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A life worth living: To near death and back again in South Bend

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Gay Notre Dame varsity tennis player Matt Dooley attempted suicide in 2011. He came out to his team exactly two years later, and their acceptance helped save his life.

Matt Dooley came out as gay to his Notre Dame tennis team in September 2013, two years after his suicide attempt. He now works with You Can Play to help other LGBT athletes at Notre Dame.
Matt Dooley came out as gay to his Notre Dame tennis team in September 2013, two years after his suicide attempt. He now works with You Can Play to help other LGBT athletes at Notre Dame.
Steve Hideg

I remember waking up in the hospital bed with my rector sitting quietly nearby while the Notre Dame - Michigan State football game played silently on TV. Barely conscious, I leaned forward to see an IV protruding from my arm. Pity was in the air and it was smothering me.  "I never wanted this. What had I done?"

The night before, I attempted to take my own life. Since my childhood, I was taught that being gay - a secret buried inside me since middle school - I was bad, I was wrong, and I was unworthy of respect. In an instant the night before, each of these thoughts overwhelmed me and, in my desperation, I made the worst mistake of my life.

On September 16, 2011, early in my sophomore year at Notre Dame, I attempted to take my own life. That day I wanted nothing more than to escape the anguish of coming out to my family, my friends, and, in a way, myself.  Death was better than accepting - or revealing - that I was gay.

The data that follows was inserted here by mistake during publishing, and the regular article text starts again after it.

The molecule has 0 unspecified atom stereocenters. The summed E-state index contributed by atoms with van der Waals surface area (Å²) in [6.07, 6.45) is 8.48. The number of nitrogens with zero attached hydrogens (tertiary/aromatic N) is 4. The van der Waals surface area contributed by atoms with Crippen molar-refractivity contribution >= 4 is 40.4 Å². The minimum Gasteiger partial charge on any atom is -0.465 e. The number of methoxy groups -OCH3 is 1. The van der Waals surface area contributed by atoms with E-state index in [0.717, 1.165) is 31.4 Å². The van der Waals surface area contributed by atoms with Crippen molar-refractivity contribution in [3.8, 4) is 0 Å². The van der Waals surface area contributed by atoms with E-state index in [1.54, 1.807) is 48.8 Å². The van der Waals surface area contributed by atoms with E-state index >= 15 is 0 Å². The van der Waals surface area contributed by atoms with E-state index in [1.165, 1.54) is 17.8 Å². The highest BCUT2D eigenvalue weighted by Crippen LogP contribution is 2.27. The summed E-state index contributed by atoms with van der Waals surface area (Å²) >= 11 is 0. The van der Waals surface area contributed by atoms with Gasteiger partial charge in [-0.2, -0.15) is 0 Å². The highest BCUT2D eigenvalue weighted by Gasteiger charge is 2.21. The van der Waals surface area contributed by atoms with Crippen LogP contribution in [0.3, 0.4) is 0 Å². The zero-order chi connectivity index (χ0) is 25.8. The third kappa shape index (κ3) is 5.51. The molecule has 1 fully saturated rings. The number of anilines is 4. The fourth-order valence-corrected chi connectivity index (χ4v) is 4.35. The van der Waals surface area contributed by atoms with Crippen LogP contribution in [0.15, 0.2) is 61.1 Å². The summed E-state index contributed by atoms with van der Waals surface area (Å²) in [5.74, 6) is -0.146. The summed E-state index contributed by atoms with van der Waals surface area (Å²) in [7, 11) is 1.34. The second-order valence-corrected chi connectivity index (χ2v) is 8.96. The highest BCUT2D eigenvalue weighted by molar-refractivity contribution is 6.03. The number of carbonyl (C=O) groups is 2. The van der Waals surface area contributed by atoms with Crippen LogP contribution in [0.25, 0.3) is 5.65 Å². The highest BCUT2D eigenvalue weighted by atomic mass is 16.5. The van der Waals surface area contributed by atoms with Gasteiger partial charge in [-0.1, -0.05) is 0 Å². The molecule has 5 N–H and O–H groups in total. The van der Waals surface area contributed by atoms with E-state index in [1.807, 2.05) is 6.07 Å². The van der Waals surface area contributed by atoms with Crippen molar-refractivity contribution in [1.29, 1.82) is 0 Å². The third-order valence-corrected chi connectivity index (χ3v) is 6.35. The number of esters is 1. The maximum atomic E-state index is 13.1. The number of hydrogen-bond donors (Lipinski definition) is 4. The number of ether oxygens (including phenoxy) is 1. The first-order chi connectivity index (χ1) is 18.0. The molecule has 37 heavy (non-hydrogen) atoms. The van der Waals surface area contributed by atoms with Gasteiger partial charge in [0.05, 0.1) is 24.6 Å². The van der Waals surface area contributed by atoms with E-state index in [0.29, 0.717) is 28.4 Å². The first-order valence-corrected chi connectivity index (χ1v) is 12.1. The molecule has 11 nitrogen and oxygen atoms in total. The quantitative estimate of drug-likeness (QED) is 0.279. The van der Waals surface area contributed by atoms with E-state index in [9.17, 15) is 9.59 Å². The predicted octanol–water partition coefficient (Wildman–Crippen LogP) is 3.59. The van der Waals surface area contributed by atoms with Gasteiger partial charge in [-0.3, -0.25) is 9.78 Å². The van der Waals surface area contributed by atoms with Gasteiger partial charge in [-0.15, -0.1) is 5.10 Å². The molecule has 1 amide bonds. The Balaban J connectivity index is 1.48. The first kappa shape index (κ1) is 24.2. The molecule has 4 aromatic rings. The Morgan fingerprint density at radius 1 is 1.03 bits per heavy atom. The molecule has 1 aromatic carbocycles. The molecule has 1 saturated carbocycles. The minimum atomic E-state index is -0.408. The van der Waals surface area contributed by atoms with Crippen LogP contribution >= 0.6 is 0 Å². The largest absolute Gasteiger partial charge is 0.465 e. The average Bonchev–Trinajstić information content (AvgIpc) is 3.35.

Awakening in my hospital bed to the aftermath, my very first thoughts were of my family - I didn't want them to know I was gay or that I tried to kill myself. Fr. Dan Nolan assured me that they didn't know, and that the events of the previous night would remain confidential should I so wish. Even he was oblivious to my sexual orientation - that secret remained buried.

When I was led out of the hospital to the designated psychiatric ward, I was in handcuffs like a criminal. I felt the part. For the next 36 hours I shared a room with a schizophrenic. I was 19 years old, more lost than I'd ever been, and I was scared. I remember thinking: There is no way back from this.